We often reflect on how well the school has embraced and enhanced the idea of natural supports and recognising peers play a vital role in supporting one another.  I love seeing the adults who come into the school as a result of funding for identified students aren’t singled out for that purpose once they get there.

Well done everyone!

## everyone with everybody…

A fantastic documentary about the inclusion of children with disability in mainstream schools in São Paulo, Brazil.

While almost the entire doco was “quote worthy” I particularly like the simplicity of this translated statement by Samuel’s father…

“I don’t see any other model.

In the segregation model people with disability don’t learn their autonomy and people without don’t learn to deal with the difference”.

This movie is part of the Why Heloisa Project www.porqueheloisa.com.br
I think I will be spending some time clicking around in that project/website in the coming days.

For our English language blind viewers I have requested an English translation… will post it here if I can get my hands on it.

todos com todos…

## the powtoon portfolio…

A homework assignment saw the need for Mac to develop an ‘about me’ portfolio.  We talked about what he might want to include, what it is that is important to him about himself.

We nixed the idea of a poster and decided to use PowToon and their built in templates.  We picked the template, decided on an image to use and then put Mac’s words into the online program.  Some of the items Mac just gave me single words and we discussed how we could expand those ideas into sentences. We also talked about how to split that information across different slides for visual effect.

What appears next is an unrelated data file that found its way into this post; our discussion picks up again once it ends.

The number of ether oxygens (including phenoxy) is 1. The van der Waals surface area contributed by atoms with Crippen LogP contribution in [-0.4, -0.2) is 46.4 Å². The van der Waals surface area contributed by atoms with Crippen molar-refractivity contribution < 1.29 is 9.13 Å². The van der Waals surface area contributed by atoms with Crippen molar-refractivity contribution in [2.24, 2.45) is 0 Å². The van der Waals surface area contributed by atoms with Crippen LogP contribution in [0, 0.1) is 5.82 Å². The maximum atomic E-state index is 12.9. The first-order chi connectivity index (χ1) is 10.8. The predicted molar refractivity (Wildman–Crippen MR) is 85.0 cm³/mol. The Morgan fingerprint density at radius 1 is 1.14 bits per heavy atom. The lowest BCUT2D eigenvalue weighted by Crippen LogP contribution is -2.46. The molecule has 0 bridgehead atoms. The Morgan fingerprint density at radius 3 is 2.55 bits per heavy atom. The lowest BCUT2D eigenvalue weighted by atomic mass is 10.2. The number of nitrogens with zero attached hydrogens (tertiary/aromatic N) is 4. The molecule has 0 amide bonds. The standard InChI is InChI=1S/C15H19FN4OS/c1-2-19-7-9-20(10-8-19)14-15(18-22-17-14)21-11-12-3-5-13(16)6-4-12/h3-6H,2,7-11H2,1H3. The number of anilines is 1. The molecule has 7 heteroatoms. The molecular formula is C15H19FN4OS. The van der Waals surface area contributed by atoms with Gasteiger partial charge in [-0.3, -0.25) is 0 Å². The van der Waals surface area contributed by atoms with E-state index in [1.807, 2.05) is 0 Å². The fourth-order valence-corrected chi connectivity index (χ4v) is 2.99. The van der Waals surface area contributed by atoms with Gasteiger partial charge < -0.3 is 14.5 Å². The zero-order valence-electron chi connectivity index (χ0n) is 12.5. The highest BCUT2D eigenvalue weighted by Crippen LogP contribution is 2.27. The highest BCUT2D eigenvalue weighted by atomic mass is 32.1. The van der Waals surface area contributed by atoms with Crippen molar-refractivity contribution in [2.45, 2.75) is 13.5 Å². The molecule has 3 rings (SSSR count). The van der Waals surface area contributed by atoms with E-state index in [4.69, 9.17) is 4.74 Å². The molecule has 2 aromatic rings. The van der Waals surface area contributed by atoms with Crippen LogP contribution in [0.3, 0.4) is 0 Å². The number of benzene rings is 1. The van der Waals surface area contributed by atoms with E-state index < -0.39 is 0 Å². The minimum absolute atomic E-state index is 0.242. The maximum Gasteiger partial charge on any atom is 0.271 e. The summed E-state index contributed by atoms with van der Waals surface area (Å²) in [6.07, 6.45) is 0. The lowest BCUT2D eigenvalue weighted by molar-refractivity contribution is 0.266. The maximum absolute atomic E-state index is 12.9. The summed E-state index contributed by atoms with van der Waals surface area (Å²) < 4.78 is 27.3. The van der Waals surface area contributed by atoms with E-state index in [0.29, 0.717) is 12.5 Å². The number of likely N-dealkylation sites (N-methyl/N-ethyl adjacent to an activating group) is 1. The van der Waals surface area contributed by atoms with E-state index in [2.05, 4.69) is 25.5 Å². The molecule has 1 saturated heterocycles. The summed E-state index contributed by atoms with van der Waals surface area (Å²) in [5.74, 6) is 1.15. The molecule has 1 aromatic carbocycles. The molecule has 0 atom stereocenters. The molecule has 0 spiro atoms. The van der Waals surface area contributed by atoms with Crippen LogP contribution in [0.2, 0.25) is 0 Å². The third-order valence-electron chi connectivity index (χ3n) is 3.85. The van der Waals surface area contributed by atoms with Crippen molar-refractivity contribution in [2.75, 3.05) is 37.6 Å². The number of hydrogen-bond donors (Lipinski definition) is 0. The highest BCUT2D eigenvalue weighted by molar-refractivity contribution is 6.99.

So if you were wondering just who Mac is… here’s what he thinks you need to know (audio description available below video).

)

AUDIO DESCRIPTION:
Coloured slides with image of blond cartoon boy.  Text reads:

Hello, my name is Mac Burns, I am 10 years old.
I am a son, brother, grandson, nephew, cousin, friend.
I’m a bit of a thinker; I like to listen and learn;
but I don’t say much… yet!
I use switches to speak and wheels to move.
I particularly love playing football and handball with my mates.
My favourite subject is maths
In my spare time I like to listen to music and books;
watch movies and TV;
learn new things on my computer;
and swim… I love to swim.
I really like funny things, stuff that makes me LAUGH.
I love my life.

Final text is accompanied by an image of a stick drawing of Mac in a wheelchair and a huge vertical ramp… click the following link to the blog post to find out more about this image.

https://inkyed.wordpress.com/2012/04/16/no-limits/

Filed under Accessing the Curriculum

Today we were given a sneak peek of an assessment task Mac undertook.  A photo and comments from his teacher (Mr B) arrived showing his work in the text window of his communication device.